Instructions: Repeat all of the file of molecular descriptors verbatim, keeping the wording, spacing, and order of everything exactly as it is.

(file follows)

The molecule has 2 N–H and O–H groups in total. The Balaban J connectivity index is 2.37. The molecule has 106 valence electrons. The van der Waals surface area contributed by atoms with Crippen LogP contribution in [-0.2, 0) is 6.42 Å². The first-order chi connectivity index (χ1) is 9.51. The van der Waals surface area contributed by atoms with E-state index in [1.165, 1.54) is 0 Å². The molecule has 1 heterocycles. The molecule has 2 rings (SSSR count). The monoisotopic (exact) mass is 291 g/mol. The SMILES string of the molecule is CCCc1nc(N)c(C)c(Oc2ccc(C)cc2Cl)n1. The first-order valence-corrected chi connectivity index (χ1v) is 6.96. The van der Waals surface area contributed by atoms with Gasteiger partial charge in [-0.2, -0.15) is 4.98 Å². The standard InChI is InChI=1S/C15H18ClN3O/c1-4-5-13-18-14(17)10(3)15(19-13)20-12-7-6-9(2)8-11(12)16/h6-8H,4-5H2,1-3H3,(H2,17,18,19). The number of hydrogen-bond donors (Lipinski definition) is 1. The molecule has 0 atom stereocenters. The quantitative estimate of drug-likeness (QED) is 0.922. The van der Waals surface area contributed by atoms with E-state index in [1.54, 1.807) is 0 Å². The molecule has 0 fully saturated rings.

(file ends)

The molecule has 2 N–H and O–H groups in total. The Balaban J connectivity index is 2.37. The molecule has 106 valence electrons. The van der Waals surface area contributed by atoms with Crippen LogP contribution in [-0.2, 0) is 6.42 Å². The first-order chi connectivity index (χ1) is 9.51. The van der Waals surface area contributed by atoms with E-state index in [1.165, 1.54) is 0 Å². The molecule has 1 heterocycles. The molecule has 2 rings (SSSR count). The monoisotopic (exact) mass is 291 g/mol. The SMILES string of the molecule is CCCc1nc(N)c(C)c(Oc2ccc(C)cc2Cl)n1. The first-order valence-corrected chi connectivity index (χ1v) is 6.96. The van der Waals surface area contributed by atoms with Gasteiger partial charge in [-0.2, -0.15) is 4.98 Å². The standard InChI is InChI=1S/C15H18ClN3O/c1-4-5-13-18-14(17)10(3)15(19-13)20-12-7-6-9(2)8-11(12)16/h6-8H,4-5H2,1-3H3,(H2,17,18,19). The number of hydrogen-bond donors (Lipinski definition) is 1. The molecule has 0 atom stereocenters. The quantitative estimate of drug-likeness (QED) is 0.922. The van der Waals surface area contributed by atoms with E-state index in [1.54, 1.807) is 0 Å². The molecule has 0 fully saturated rings.